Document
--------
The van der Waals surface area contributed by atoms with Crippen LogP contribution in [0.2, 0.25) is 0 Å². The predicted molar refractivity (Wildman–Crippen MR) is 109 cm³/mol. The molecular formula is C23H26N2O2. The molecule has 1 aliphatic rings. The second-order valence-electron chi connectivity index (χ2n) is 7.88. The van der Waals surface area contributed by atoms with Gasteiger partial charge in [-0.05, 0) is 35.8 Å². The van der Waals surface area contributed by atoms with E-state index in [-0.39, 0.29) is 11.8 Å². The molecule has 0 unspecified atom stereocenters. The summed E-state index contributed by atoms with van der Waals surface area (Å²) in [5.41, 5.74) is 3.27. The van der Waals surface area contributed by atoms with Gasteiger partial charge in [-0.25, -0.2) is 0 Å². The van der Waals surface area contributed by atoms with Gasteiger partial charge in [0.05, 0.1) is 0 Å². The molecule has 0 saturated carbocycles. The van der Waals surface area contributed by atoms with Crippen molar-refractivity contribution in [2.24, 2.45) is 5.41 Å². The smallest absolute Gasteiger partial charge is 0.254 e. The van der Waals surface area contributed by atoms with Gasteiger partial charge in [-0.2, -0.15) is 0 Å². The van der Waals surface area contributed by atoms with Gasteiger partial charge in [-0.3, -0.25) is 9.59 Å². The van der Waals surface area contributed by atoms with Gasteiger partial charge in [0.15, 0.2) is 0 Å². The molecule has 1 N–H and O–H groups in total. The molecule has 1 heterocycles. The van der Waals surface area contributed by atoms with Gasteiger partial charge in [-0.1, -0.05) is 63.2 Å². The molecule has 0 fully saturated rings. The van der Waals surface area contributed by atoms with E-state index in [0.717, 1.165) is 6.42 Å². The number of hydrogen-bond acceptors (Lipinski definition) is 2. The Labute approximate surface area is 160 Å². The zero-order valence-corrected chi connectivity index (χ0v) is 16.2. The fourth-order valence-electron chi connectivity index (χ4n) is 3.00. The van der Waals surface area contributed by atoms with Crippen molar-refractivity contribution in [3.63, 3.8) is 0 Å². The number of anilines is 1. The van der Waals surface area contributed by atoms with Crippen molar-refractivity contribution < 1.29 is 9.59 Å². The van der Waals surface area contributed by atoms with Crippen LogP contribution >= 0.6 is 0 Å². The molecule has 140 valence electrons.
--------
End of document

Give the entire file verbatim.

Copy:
The van der Waals surface area contributed by atoms with Crippen LogP contribution in [0.2, 0.25) is 0 Å². The predicted molar refractivity (Wildman–Crippen MR) is 109 cm³/mol. The molecular formula is C23H26N2O2. The molecule has 1 aliphatic rings. The second-order valence-electron chi connectivity index (χ2n) is 7.88. The van der Waals surface area contributed by atoms with Gasteiger partial charge in [-0.05, 0) is 35.8 Å². The van der Waals surface area contributed by atoms with E-state index in [-0.39, 0.29) is 11.8 Å². The molecule has 0 unspecified atom stereocenters. The summed E-state index contributed by atoms with van der Waals surface area (Å²) in [5.41, 5.74) is 3.27. The van der Waals surface area contributed by atoms with Gasteiger partial charge in [-0.25, -0.2) is 0 Å². The van der Waals surface area contributed by atoms with Gasteiger partial charge in [0.05, 0.1) is 0 Å². The molecule has 0 saturated carbocycles. The van der Waals surface area contributed by atoms with Crippen molar-refractivity contribution in [2.24, 2.45) is 5.41 Å². The smallest absolute Gasteiger partial charge is 0.254 e. The van der Waals surface area contributed by atoms with Gasteiger partial charge in [-0.2, -0.15) is 0 Å². The van der Waals surface area contributed by atoms with Gasteiger partial charge in [-0.3, -0.25) is 9.59 Å². The van der Waals surface area contributed by atoms with Gasteiger partial charge in [0.15, 0.2) is 0 Å². The molecule has 1 N–H and O–H groups in total. The molecule has 1 heterocycles. The van der Waals surface area contributed by atoms with Gasteiger partial charge in [-0.1, -0.05) is 63.2 Å². The molecule has 0 fully saturated rings. The van der Waals surface area contributed by atoms with E-state index in [0.717, 1.165) is 6.42 Å². The number of hydrogen-bond acceptors (Lipinski definition) is 2. The Labute approximate surface area is 160 Å². The zero-order valence-corrected chi connectivity index (χ0v) is 16.2. The fourth-order valence-electron chi connectivity index (χ4n) is 3.00. The van der Waals surface area contributed by atoms with Crippen molar-refractivity contribution in [3.63, 3.8) is 0 Å². The number of anilines is 1. The van der Waals surface area contributed by atoms with Crippen molar-refractivity contribution < 1.29 is 9.59 Å². The van der Waals surface area contributed by atoms with Crippen LogP contribution >= 0.6 is 0 Å². The molecule has 140 valence electrons.